The Italian Pavilion in New Italy gives visitors an idea of Italy's history and traditions.
The Italian Pavilion in New Italy gives visitors an idea of Italy's history and traditions.

How the bloody hell can New Italy survive amid highway work?

NEW ITALY is open for business to local and travelling visitors, with the pavilion, museum, cafe and other amenities available daily.

The village has a population of just 186, according to the 2016 census, and resident Adrian Murgo knows.

Mr Murgo settled in New Italy 12 years ago, and since then has seen the village hit by the Pacific Highway upgrade, drought, bushfires and pandemic restrictions in the last couple of years.

"We are missing locusts and frogs, I guess," he said.

Still, New Italy is open for business and happy to receive visitors.

Mr Murgo is part of the New Italy committee and lives across the road from the museum.

"Financially, we want people to come in, but also socially we love having visitors here," he explained.

 

Resident Adrian Murgo next to a sign confirming New Italy is open and ready to receive visitors.
Resident Adrian Murgo next to a sign confirming New Italy is open and ready to receive visitors.

An idea to build a service centre nearby is still being debated, but last summer's bushfires seem to have delayed that project, as no development has been submitted to council yet.

"My opinion is that we need better communications, better radio, TV and phone reception. After the bushfires, we realised that living too disconnected from society is not always a good thing," he said.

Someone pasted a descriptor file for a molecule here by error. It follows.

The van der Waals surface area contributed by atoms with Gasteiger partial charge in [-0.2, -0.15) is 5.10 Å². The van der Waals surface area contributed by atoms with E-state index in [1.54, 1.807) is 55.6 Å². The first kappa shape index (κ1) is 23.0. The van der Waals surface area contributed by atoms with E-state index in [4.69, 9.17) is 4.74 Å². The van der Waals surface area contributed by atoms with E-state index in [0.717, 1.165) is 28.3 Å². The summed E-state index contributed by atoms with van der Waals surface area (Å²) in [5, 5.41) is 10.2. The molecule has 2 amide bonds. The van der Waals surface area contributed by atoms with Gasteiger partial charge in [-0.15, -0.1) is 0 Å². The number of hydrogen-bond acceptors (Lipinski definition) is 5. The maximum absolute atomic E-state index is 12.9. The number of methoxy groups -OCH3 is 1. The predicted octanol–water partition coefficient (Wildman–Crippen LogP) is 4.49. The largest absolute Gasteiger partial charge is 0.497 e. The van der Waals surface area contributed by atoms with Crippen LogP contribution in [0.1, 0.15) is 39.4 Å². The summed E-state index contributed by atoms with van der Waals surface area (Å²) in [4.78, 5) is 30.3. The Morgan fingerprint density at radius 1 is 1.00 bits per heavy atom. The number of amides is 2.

"We had two fires here, and it was a miracle … no, scrap that, it was because the community showed up and helped save the silks, the memories, the photos and all the valuable objects we have in the museum, that the place is now open again.

"We are a resilient group of people, and we are also supported by descendants of Italian people that live nearby."

 

 

 

 

The treasurer and acting secretary of the New Italy Museum, Peter Blackwood, said the place remains well-visited these days.

"Pre-COVID we were averaging about 600 to 650 visitors per day, and now the numbers have obviously decreased because there are fewer people on the road, to around 350 per day on average," he said.

"We're seeing around ten overnight stays a day on the rear car park.

"The carpark is currently an RMS stop off the highway, mainly northbound traffic coming from Coffs Harbour."

Once the highway upgrade is completed, close to the end of this year, New Italy hopes to reap the benefit of word-of-mouth popularity gained during the last 18 months.

So next time you feel like booking a trip to Rome or Venice, drive to New Italy instead and enjoy the experience.